Sleeping Pill. Part Two. 0
I'm going to pick up where I left off (five years ago.)
Five years ago, when Adèle was just two, I was struggling with the wish to continue co-sleeping with her and the little voice inside me that told me it was time for her to move on. That voice may have also been my husband, but sometimes in marriage you ignore the needs of your spouse. I'm not saying it's right. It just happens.
Right before a pandemic became a thing we all needed to carry, we had had a serious discussion about finally moving her back into her own bedroom. I had even set up a small TV for me to watch in there as I planned to transition her by sleeping with her in the "big girl bed." I brought all my night time toiletries and vitamins and anti-anxiety prescriptions with me and tucked them away in a drawer on my side of the bed in her room. We would stay this way for a little while until she was ready for me to leave.
And then, sometime in early March, I put her and my son on the bus for the last time this school year. We had two last teacher conferences where we were told they were both thriving and had lovely friends. They were great readers! We said goodbye and picked up a Chromebook. I googled home-school schedules. I googled "cases by country." Then, I googled "cases by State." I called my doctor for a refill of my medication and my Amazon order list was full of multi-vitamins, and wet-wipes, and nose saline, and elderberry gummies.
My small business just stopped (temporarily) as a wave of fear and uncertainty washed over all of us.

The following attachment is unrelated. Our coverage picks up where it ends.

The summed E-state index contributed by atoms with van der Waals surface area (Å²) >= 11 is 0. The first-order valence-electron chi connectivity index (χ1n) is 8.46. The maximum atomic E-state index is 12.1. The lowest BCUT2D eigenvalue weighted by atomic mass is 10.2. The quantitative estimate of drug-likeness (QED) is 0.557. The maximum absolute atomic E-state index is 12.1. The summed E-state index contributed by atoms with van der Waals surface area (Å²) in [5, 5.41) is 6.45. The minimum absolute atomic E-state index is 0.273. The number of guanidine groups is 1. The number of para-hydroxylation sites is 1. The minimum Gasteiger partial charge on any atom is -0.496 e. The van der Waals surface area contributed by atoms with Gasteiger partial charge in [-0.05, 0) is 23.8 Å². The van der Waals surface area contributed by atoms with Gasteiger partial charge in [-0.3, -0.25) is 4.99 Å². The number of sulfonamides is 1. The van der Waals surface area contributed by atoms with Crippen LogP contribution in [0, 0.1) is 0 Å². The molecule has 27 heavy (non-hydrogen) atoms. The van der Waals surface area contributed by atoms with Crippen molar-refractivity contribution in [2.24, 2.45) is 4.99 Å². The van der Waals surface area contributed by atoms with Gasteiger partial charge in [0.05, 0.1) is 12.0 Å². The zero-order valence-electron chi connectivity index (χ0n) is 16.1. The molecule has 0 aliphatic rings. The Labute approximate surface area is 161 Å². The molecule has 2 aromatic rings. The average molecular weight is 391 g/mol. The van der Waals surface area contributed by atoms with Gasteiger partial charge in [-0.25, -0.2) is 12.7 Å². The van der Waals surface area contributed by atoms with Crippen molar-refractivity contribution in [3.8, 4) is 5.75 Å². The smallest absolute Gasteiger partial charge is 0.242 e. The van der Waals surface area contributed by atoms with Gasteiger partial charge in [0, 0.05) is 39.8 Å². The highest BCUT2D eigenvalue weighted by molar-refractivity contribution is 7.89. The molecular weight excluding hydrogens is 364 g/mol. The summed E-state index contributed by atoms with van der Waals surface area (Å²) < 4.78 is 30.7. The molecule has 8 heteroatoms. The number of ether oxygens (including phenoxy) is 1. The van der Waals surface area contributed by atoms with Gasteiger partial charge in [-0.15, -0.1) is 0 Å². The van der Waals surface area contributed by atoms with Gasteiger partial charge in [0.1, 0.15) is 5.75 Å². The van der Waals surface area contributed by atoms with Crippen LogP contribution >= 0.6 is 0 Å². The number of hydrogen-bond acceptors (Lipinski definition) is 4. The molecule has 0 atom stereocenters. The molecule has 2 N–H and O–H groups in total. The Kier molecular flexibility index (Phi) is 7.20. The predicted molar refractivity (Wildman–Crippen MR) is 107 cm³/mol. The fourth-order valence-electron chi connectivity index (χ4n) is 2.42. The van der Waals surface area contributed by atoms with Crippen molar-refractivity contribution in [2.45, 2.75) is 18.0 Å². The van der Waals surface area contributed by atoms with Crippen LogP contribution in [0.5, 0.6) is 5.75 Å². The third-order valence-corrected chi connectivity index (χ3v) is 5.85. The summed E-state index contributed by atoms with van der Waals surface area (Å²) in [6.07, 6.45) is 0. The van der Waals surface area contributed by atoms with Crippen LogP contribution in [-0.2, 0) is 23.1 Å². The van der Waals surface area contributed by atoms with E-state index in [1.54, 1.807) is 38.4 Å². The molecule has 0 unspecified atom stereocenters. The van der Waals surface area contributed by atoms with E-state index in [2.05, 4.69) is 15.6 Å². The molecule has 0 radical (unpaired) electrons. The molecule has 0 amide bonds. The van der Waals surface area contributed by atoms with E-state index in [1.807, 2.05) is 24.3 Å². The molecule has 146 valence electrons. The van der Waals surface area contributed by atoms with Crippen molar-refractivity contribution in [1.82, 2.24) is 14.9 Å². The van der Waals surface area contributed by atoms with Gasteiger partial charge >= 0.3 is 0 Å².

It all just stopped, really. Everything normal and comforting I had known. All the things I was used to in my daily life were turned upside down as one never-ending snow day placed our family of four within the same walls week after week.
Five years ago, I called Adèle my "sleeping pill." I started doing that because having her near me brought a sense of calm and quiet. (As a small aside, we began bed-sharing when she suffered from several febrile seizures in her crib before the age of one.)
It's so hard to let go of something that was from *before.* Before all the change and before my son cried in his room and my daughter was palpably lonely for friends. Before. When I felt like a good Mom.
Around April, I asked my husband if it would be okay to put a pin in working to transition her to sleeping in her own room. I needed our old space. And I needed HIM, too. I needed *before.*
So, now she is seven and we are in the middle of *this* and she is still in our bed. Taking up room, needing an arm to rest her head on. Five years later...here we are, sleeping unchanged as everything still feels like it's unraveling. The same.